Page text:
Letters to the Editor for Jul 05, 2007
Thursday, July 5, 2007
THROUGH THE FIRE<>
I would like to take a moment to thank you for the cover story featuring Monterey County’s local heroes [June 28-July 4]. In particular, I was touched by the story of Pat Dowd of the Carmel Valley Fire Protection District. My father is also a retired firefighter, so I have an idea of the many challenges the men and women in this field face every day of their lives. No one can really understand the burden these individuals have to bear, whether they are fighting fire, responding to car accidents, or simply trying to help someone in need.
I am especially appreciative of Pat’s efforts because it is my father whose life he helped save when he responded to that call at the Carmel Valley home a few years ago. It is my father who he sees driving down the road on occasion. It is for Pat’s efforts that I am forever grateful.
<>All of the men and women in this field should be applauded and acknowledged. There are so many of us out there who cannot express enough the appreciation we have for their efforts. Thank you for sharing his story.—Stefanie Cooke | Waikoloa, Hawaii <>
A BEACH BOY’S MENTORS
It has taken a couple of weeks after returning from a great vacation in the USA to get around to writing to you. I read the well-written article on Brian Wilson [“Beach Boy Forever,” June 7-13] with great interest.
I was born October, 1942, so my formative rock and roll years were Elvis, Buddy Holly, The Everlys—the class of ‘57, I guess. I also knew and loved close harmony groups like the Crew Cuts, The Penguins, The Moonglows and mainly The Four Freshmen, who heavily influenced Brian.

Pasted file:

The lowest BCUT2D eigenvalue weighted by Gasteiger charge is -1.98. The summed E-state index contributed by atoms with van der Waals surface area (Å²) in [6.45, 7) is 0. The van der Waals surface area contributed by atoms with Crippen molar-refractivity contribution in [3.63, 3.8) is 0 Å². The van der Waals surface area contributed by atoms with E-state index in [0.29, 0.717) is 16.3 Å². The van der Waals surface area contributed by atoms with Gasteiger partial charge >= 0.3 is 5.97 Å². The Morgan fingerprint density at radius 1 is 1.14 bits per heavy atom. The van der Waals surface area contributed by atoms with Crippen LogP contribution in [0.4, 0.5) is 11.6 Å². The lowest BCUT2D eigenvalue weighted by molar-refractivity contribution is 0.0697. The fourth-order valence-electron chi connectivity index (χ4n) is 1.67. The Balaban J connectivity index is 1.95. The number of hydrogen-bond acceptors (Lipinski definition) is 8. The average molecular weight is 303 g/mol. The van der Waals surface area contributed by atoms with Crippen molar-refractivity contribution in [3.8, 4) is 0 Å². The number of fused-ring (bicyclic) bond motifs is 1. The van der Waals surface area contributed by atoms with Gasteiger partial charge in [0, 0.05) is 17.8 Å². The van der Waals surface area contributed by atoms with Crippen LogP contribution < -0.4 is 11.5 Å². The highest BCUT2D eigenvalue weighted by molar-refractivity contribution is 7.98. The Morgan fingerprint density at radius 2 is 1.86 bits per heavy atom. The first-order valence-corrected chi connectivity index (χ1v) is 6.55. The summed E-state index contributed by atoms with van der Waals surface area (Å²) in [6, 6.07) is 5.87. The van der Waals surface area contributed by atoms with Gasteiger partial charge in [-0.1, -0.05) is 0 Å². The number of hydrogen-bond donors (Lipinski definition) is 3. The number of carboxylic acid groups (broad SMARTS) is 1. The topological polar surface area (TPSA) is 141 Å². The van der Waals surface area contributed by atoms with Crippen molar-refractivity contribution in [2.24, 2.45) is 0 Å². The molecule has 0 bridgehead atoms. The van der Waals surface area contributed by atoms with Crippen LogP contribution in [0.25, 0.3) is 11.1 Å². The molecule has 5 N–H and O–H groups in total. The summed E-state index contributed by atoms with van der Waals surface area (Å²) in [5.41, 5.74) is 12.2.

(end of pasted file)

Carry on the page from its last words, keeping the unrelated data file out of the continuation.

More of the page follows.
You may know that “A Young Man is Gone,” the Beach Boys tribute to James Dean, was deconstructed by Brian from a song by the Four Freshmen, Bobby Troup’s “Their Hearts Were Full of Spring.” I can recommend the double-CD The Beach Boys, Hawthorne, CA, where you can find a version of the Four Freshmen song put together by Brian for his teenage band members to sing and it is as sophisticated a piece of harmony singing as you are likely to hear.
I really do believe that Brian selected the Four Freshmen as a major source of influence in what is known as “stacking the chords” in his arrangements and I wish that more credit is given to them in informing the way that Brian developed musically.
<>I now read your paper electronically and look forward to keeping up to date with events in and around Monterey. —Roger Turner | Lake District, England
GOOD SUMMER READING
<>Your take on Brian Wilson was both perceptive and informative, conducted under less than helpful conditions for an interviewer. Good on you for keeping your cool and not getting rattled. It was just exactly what readers expect from their MCW.—Dennis Renault | Salinas
WHERE’S MY AMERICA?
I grew up in a small town in Ohio. Like many of my fellow baby-boomers, I attended a well-funded public school and went home to a modest but comfortable home. My father, a factory worker, enjoyed job security, health care, and the peace of mind that comes with sense of community. I knew nothing of that era’s casual racism, sexism and general intolerance of nonconformity, so each year when I attended the Fourth of July parade with my father I had no reason to doubt his assurance that I lived in the “greatest country in the world.”
This Independence Day my son and grandson stood along the same parade route. But their America is different. At home, the bonds of shared purpose have been replaced by worship of bare-knuckled competition, and “self-reliance” has become the rationalization for selfishness. Abroad, moral leadership has been supplanted by a bellicose gunpoint evangelism.
<>This year as fireworks burst in the sky I remember the pride with which my father spoke to me and wonder if that greatness can yet be reclaimed. Will leaders emerge to inspire a new generation to restore the ideals which were once the hope of the world, or have we, like others before us, gone so far down the dark path of empire that we have come at last to that place where only brute power and empty riches remain? —James Tulip | Pacific Grove<>